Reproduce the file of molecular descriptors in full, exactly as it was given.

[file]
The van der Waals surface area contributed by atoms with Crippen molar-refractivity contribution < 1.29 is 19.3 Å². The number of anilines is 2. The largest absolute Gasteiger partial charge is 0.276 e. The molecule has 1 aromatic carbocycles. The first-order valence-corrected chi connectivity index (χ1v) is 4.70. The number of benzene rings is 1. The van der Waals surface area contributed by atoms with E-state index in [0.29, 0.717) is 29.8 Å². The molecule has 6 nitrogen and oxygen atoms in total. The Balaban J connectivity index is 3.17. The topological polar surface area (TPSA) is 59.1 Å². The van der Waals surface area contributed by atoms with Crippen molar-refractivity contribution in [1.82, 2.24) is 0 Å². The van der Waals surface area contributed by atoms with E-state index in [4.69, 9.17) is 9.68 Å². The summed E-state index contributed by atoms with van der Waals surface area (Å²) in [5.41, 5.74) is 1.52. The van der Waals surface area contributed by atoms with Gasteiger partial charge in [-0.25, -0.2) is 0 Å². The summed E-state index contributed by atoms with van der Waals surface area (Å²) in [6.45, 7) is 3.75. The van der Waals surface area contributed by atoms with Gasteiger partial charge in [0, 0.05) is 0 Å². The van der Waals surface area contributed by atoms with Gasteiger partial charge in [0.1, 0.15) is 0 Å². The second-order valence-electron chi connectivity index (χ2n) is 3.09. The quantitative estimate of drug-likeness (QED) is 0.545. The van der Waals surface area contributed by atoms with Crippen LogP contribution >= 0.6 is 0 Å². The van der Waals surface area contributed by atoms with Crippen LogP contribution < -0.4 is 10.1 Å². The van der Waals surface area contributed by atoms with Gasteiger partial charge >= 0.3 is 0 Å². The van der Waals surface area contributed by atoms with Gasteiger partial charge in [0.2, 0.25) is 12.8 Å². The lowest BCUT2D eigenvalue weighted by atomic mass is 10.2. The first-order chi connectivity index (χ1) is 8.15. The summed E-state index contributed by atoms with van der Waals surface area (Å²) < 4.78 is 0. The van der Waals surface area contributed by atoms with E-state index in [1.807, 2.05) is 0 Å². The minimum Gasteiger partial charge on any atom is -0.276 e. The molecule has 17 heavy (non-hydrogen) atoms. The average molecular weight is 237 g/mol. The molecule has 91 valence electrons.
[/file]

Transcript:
The van der Waals surface area contributed by atoms with Crippen molar-refractivity contribution < 1.29 is 19.3 Å². The number of anilines is 2. The largest absolute Gasteiger partial charge is 0.276 e. The molecule has 1 aromatic carbocycles. The first-order valence-corrected chi connectivity index (χ1v) is 4.70. The number of benzene rings is 1. The van der Waals surface area contributed by atoms with E-state index in [0.29, 0.717) is 29.8 Å². The molecule has 6 nitrogen and oxygen atoms in total. The Balaban J connectivity index is 3.17. The topological polar surface area (TPSA) is 59.1 Å². The van der Waals surface area contributed by atoms with Crippen molar-refractivity contribution in [1.82, 2.24) is 0 Å². The van der Waals surface area contributed by atoms with E-state index in [4.69, 9.17) is 9.68 Å². The summed E-state index contributed by atoms with van der Waals surface area (Å²) in [5.41, 5.74) is 1.52. The van der Waals surface area contributed by atoms with Gasteiger partial charge in [-0.25, -0.2) is 0 Å². The summed E-state index contributed by atoms with van der Waals surface area (Å²) in [6.45, 7) is 3.75. The van der Waals surface area contributed by atoms with Gasteiger partial charge in [0, 0.05) is 0 Å². The van der Waals surface area contributed by atoms with Gasteiger partial charge in [0.1, 0.15) is 0 Å². The second-order valence-electron chi connectivity index (χ2n) is 3.09. The quantitative estimate of drug-likeness (QED) is 0.545. The van der Waals surface area contributed by atoms with Crippen LogP contribution >= 0.6 is 0 Å². The van der Waals surface area contributed by atoms with Crippen LogP contribution < -0.4 is 10.1 Å². The van der Waals surface area contributed by atoms with Gasteiger partial charge >= 0.3 is 0 Å². The van der Waals surface area contributed by atoms with Gasteiger partial charge in [0.2, 0.25) is 12.8 Å². The lowest BCUT2D eigenvalue weighted by atomic mass is 10.2. The first-order chi connectivity index (χ1) is 8.15. The summed E-state index contributed by atoms with van der Waals surface area (Å²) < 4.78 is 0. The van der Waals surface area contributed by atoms with E-state index in [1.807, 2.05) is 0 Å². The minimum Gasteiger partial charge on any atom is -0.276 e. The molecule has 17 heavy (non-hydrogen) atoms. The average molecular weight is 237 g/mol. The molecule has 91 valence electrons.